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Retail outlets reprimanded for unlawful sale of takeaways

Major retail outlets have been slammed for selling cooked food during the lockdown.
Major retail outlets have been slammed for selling cooked food during the lockdown.

The state has lashed out at major retail outlets for allegedly breaking lockdown regulations by the selling cooked food, even calling for police deal the businesses.

This comes after research by the SowetanLIVE revealed that stores that fall under major retail outlets like Woolworths, Pick n Pay, Shoprite Group and Spar were selling cooked food in Gauteng.

This means consumers have been allowed to purchase pies, grilled and fried chicken, fish and chips, pap, rice, stew and salads, at a time when their competitors like Nandos, KFC, Chicken Licken, shisa nyamas, and kota sellers have been closed for business.

The department of cooperative governance, which is the custodian of lockdown regulations, pleaded ignorance on the matter and thanked SowetanLIVE for bringing it to their attention.

The department accused the major retailers of indulging in anti-competitive behaviour.

"The retailers are not allowed to sell cooked food and that's why when the regulations were revised to include food vendors,  we were specific to include food vendors that sell fruit and vegetables, not those who sell cooked food," said cooperative governance spokesperson Mlungisi Mtshali.

"You can't, for instance have a spaza shop sell amagwinya (fat cakes) ... because that's not what the amendment was all about.

"I will speak with the police in terms of the enforcement of the regulation because it's a definite violation of the regulation and it might lead to those companies being sanctioned," said Mtshali.

When the lockdown was announced last month, government banned the sale of products not deemed essential, which include cooked food and alcohol.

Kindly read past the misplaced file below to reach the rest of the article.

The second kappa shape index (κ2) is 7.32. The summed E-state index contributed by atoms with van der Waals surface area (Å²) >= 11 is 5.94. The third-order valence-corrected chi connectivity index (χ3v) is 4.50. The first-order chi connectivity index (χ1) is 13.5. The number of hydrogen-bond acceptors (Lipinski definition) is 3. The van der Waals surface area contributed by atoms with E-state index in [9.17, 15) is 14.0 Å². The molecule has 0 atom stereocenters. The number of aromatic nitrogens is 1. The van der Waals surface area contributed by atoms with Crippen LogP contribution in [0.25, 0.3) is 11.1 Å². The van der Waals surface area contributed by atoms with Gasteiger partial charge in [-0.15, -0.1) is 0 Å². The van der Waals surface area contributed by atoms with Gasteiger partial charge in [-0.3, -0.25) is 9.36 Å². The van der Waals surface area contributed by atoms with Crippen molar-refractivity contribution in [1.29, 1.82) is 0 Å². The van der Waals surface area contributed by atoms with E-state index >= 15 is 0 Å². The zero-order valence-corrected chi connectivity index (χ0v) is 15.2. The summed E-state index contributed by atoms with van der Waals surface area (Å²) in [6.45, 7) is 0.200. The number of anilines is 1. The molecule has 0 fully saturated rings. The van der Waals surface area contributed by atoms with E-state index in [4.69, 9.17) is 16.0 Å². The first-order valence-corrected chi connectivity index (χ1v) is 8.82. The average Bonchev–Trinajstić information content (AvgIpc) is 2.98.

This saw the closure of fast food outlets and restaurants, including the halting of food delivery services, while the police clamped down on people who sold alcohol.

Earlier this week popular local chef and My Kitchen Rules South Africa contestant Luyanda Mafanya lost her essential services permit following her social media post about delivering cooked food during the lockdown.

Responding to Mafanya, the Companies and Intellectual Property Commission tweeted: "Prepared food is not an essential service. Delivery is also only allowed for essential products and services."We will be revokeing your application. All revoked applications are handed over to @the_dti to proceed with legal action," read the tweet.

A senior official from the department of trade and industry, who preferred to remain anonymous as Cogta was the only department mandated to speak on the matter, backed Mtshali's view, adding that the police have been responsible for closing down businesses that sell non-essential products and they should channel the same energy on major retail outlets.

Woolworths spokesperson Silindile Gumede said they were operating within the ambit of the law by selling cooked food.

“During the lockdown, we are only allowed to sell ‘essential goods’.  ‘Essential goods’ include all food products,” said Gumede.

King Pie's Andre Els said: "Due to the fact that no King Pie stores are allowed to trade during the lockdown period will result in substantial losses to all our franchise owners."

Chicken Licken's Chantal Sombonos said: "All Chicken Licken stores are closed as per our government’s regulations pertaining to the lockdown.  If government decides to relax some of its regulations we at Chicken Licken will be ready to trade to the public under the government's new regulations."

Pick n Pay and the Shoprite group had not responded to questions from Sowetan at the time of publication.

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